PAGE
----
Joel 2:12–18; Psalm 51:3–4, 5–6, 12–13, 17; 2 Corinthians 5:20—6:2; Matthew 6:1–6, 16–18
In The Seven Storey Mountain, the Trappist monk and spiritual writer Thomas Merton explains how, when asked by his friend Robert Lax what he, Merton, wanted to be, he replied that he wanted to be a good Catholic. Lax, a poet and mystic, told him, “What you should say is that you want to be a saint.” Merton deferred, conscious of his own failings and inadequacies. But Lax persisted: “All that is necessary to be a saint is to want to be one.” By desiring sainthood, Lax said, we consent to become what God has created us to be. God, in turn, will make us saints.
As we begin these lenten meditations with the saints, it may be helpful to remember that the foundation of Lent is our baptismal identity with Christ. This season prepares those who seek Christ for baptism; those already baptized use this time to renew that identity. In singling out exceptional followers of Christ, we don’t want to forget that all Christians should desire to live forever in the eternal life of God. Such a goal is the fulfillment of our Christian identity. That’s another way to describe sainthood. And it’s also a good goal for our lenten prayer and practice.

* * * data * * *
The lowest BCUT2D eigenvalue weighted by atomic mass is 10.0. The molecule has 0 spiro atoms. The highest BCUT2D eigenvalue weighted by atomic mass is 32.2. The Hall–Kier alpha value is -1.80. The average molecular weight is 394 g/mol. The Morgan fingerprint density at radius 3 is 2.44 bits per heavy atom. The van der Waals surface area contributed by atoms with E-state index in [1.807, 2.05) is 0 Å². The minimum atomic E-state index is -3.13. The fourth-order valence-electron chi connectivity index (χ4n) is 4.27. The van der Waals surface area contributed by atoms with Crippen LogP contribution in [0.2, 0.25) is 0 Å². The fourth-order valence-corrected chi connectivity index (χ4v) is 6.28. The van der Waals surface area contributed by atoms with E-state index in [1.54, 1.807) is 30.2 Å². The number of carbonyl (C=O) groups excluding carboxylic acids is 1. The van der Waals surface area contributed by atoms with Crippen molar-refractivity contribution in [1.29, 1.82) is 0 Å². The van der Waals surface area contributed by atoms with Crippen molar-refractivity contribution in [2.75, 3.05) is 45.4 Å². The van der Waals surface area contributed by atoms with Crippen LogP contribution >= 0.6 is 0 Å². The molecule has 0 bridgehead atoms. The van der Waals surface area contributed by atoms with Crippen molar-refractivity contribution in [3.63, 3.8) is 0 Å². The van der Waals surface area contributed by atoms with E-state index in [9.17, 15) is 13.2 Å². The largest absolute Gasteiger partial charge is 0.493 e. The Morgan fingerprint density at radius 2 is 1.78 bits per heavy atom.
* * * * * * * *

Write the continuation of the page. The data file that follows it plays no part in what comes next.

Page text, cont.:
Who is your favorite saint? Read the life of that saint, whether online or in a book about saints, and choose some of the saint’s qualities that might influence your lenten observances.
God of our conversion, lead us to sainthood through our lenten journey.
May we embrace this time of penance in a spirit of prayer.
May we fast from all that distracts us from you.
May we come to the aid of those in need.
At journey’s end, may we find ourselves renewed as members of the body of Christ,
in whose name we pray. Amen.